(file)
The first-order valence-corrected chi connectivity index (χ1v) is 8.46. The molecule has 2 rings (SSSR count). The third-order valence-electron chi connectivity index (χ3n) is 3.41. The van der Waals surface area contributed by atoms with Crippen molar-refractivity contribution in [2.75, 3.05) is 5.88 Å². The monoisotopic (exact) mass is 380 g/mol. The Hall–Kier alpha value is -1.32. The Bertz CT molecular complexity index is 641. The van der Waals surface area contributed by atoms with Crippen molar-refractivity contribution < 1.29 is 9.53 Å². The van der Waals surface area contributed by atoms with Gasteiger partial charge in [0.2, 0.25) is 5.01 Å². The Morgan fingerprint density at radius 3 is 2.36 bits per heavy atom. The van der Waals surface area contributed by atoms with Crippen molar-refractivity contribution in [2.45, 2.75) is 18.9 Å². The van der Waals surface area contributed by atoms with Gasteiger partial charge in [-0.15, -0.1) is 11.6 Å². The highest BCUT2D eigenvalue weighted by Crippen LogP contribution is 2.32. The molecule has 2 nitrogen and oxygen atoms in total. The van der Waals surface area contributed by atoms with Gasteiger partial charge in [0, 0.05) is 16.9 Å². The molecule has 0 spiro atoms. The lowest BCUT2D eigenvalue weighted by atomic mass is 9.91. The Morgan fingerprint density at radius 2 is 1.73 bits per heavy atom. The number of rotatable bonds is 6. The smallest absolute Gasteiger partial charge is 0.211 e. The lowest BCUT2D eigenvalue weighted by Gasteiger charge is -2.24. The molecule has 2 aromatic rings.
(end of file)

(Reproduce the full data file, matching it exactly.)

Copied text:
The first-order valence-corrected chi connectivity index (χ1v) is 8.46. The molecule has 2 rings (SSSR count). The third-order valence-electron chi connectivity index (χ3n) is 3.41. The van der Waals surface area contributed by atoms with Crippen molar-refractivity contribution in [2.75, 3.05) is 5.88 Å². The monoisotopic (exact) mass is 380 g/mol. The Hall–Kier alpha value is -1.32. The Bertz CT molecular complexity index is 641. The van der Waals surface area contributed by atoms with Crippen molar-refractivity contribution < 1.29 is 9.53 Å². The van der Waals surface area contributed by atoms with Gasteiger partial charge in [0.2, 0.25) is 5.01 Å². The Morgan fingerprint density at radius 3 is 2.36 bits per heavy atom. The van der Waals surface area contributed by atoms with Crippen molar-refractivity contribution in [2.45, 2.75) is 18.9 Å². The van der Waals surface area contributed by atoms with Gasteiger partial charge in [-0.15, -0.1) is 11.6 Å². The highest BCUT2D eigenvalue weighted by Crippen LogP contribution is 2.32. The molecule has 2 nitrogen and oxygen atoms in total. The van der Waals surface area contributed by atoms with Gasteiger partial charge in [0, 0.05) is 16.9 Å². The molecule has 0 spiro atoms. The lowest BCUT2D eigenvalue weighted by atomic mass is 9.91. The Morgan fingerprint density at radius 2 is 1.73 bits per heavy atom. The number of rotatable bonds is 6. The smallest absolute Gasteiger partial charge is 0.211 e. The lowest BCUT2D eigenvalue weighted by Gasteiger charge is -2.24. The molecule has 2 aromatic rings.